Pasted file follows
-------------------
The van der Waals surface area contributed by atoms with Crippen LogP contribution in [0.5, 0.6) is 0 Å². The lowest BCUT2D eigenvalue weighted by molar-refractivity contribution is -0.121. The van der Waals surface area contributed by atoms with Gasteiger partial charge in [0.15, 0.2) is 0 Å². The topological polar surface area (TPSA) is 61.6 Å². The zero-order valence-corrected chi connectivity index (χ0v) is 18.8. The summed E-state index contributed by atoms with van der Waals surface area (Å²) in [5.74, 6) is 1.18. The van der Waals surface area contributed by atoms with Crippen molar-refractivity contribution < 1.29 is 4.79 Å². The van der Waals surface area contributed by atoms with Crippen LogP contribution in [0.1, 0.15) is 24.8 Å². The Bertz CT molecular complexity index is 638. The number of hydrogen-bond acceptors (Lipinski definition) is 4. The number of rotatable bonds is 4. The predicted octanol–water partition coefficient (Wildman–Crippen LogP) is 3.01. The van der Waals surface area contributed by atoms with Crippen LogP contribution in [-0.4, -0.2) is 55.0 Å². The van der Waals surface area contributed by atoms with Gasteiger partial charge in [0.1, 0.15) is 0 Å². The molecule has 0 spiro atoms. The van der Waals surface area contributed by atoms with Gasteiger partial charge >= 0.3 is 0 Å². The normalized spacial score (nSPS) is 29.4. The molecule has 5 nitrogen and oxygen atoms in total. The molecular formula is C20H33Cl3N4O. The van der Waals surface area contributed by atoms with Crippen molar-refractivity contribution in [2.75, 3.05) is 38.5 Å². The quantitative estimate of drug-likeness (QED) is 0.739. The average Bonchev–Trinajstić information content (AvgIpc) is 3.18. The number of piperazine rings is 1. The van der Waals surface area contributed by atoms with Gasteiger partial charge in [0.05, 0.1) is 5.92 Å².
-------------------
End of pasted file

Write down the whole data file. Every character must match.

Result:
The van der Waals surface area contributed by atoms with Crippen LogP contribution in [0.5, 0.6) is 0 Å². The lowest BCUT2D eigenvalue weighted by molar-refractivity contribution is -0.121. The van der Waals surface area contributed by atoms with Gasteiger partial charge in [0.15, 0.2) is 0 Å². The topological polar surface area (TPSA) is 61.6 Å². The zero-order valence-corrected chi connectivity index (χ0v) is 18.8. The summed E-state index contributed by atoms with van der Waals surface area (Å²) in [5.74, 6) is 1.18. The van der Waals surface area contributed by atoms with Crippen molar-refractivity contribution < 1.29 is 4.79 Å². The van der Waals surface area contributed by atoms with Crippen LogP contribution in [0.1, 0.15) is 24.8 Å². The Bertz CT molecular complexity index is 638. The number of hydrogen-bond acceptors (Lipinski definition) is 4. The number of rotatable bonds is 4. The predicted octanol–water partition coefficient (Wildman–Crippen LogP) is 3.01. The van der Waals surface area contributed by atoms with Crippen LogP contribution in [-0.4, -0.2) is 55.0 Å². The van der Waals surface area contributed by atoms with Gasteiger partial charge in [0.1, 0.15) is 0 Å². The molecule has 0 spiro atoms. The van der Waals surface area contributed by atoms with Gasteiger partial charge >= 0.3 is 0 Å². The normalized spacial score (nSPS) is 29.4. The molecule has 5 nitrogen and oxygen atoms in total. The molecular formula is C20H33Cl3N4O. The van der Waals surface area contributed by atoms with Crippen molar-refractivity contribution in [2.75, 3.05) is 38.5 Å². The quantitative estimate of drug-likeness (QED) is 0.739. The average Bonchev–Trinajstić information content (AvgIpc) is 3.18. The number of piperazine rings is 1. The van der Waals surface area contributed by atoms with Gasteiger partial charge in [0.05, 0.1) is 5.92 Å².